But increasing the supply of money erodes its value and leads people to look for inflation-resistant assets to hold. In this climate, Bitcoin has become a hedge against looming inflation and poor returns on other types of assets.

What is Bitcoin?

Bitcoin, the world’s largest cryptocurrency by market capitalization, has a current circulating supply of 18,590,300 bitcoins and a maximum supply of 21,000,000.

This limit is hard-coded into the Bitcoin protocol and can’t be changed. It creates artificial scarcity, which ensures digital money increases in value over time.

Whereas government-issued currencies such as the Australian dollar can have their supply increased at will by central banks, Bitcoin has a fixed supply that can’t be inflated by political decisions.

Bitcoin is predominantly traded on online cryptocurrency exchanges but can also be sent, received, and stored in “digital wallets” on specific hardware or smartphone applications.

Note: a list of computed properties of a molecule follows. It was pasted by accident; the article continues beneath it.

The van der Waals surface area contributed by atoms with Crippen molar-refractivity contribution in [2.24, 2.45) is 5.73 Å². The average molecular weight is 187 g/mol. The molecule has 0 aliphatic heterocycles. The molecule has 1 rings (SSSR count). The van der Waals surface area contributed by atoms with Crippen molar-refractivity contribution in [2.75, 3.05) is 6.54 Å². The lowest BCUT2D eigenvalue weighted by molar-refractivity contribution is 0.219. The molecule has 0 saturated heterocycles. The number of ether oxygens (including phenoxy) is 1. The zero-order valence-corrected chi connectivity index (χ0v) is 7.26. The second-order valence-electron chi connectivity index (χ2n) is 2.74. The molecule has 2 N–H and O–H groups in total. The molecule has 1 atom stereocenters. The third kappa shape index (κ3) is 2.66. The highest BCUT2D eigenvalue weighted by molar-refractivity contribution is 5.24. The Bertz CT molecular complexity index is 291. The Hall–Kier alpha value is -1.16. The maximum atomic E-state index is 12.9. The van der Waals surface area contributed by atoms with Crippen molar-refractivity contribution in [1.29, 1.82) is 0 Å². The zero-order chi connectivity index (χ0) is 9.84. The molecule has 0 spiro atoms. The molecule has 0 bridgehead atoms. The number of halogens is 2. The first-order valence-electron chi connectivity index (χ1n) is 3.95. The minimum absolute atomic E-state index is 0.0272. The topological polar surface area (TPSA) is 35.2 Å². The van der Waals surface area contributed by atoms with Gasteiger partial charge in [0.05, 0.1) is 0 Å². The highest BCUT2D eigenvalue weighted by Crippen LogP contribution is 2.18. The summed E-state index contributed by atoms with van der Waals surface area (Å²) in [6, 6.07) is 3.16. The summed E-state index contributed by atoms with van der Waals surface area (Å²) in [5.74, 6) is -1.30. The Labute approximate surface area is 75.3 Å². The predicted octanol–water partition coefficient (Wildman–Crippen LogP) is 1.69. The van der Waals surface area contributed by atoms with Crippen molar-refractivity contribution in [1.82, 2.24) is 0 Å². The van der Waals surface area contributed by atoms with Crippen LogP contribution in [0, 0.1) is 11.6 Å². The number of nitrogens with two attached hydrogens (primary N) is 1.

But perhaps the most groundbreaking aspect of the Bitcoin network is that it draws on the work of cryptographers and computer scientists to exist as a blockchain-based digital currency.

A public blockchain is an “immutable” database, which means the record of transaction history can’t be changed.

Eyal Avramovich

A functional and decentralized digital currency

Bitcoin is “decentralized.” To put it another way, it functions via a dispersed peer-to-peer network rather than through a central authority such as a central bank.

And it does this through the participation of Bitcoin “miners.” This is anyone who chooses to run software to validate Bitcoin transactions on the blockchain. Typically, these people are actively engaged with cryptocurrency.

They are rewarded with bitcoins, more of which are created every ten minutes. But the reward paid to miners halves every four years.

This gradual reduction was encoded into the network by creator Satoshi Nakamoto, who designed it this way to mimic the process of extracting actual gold — easier at first but harder with time.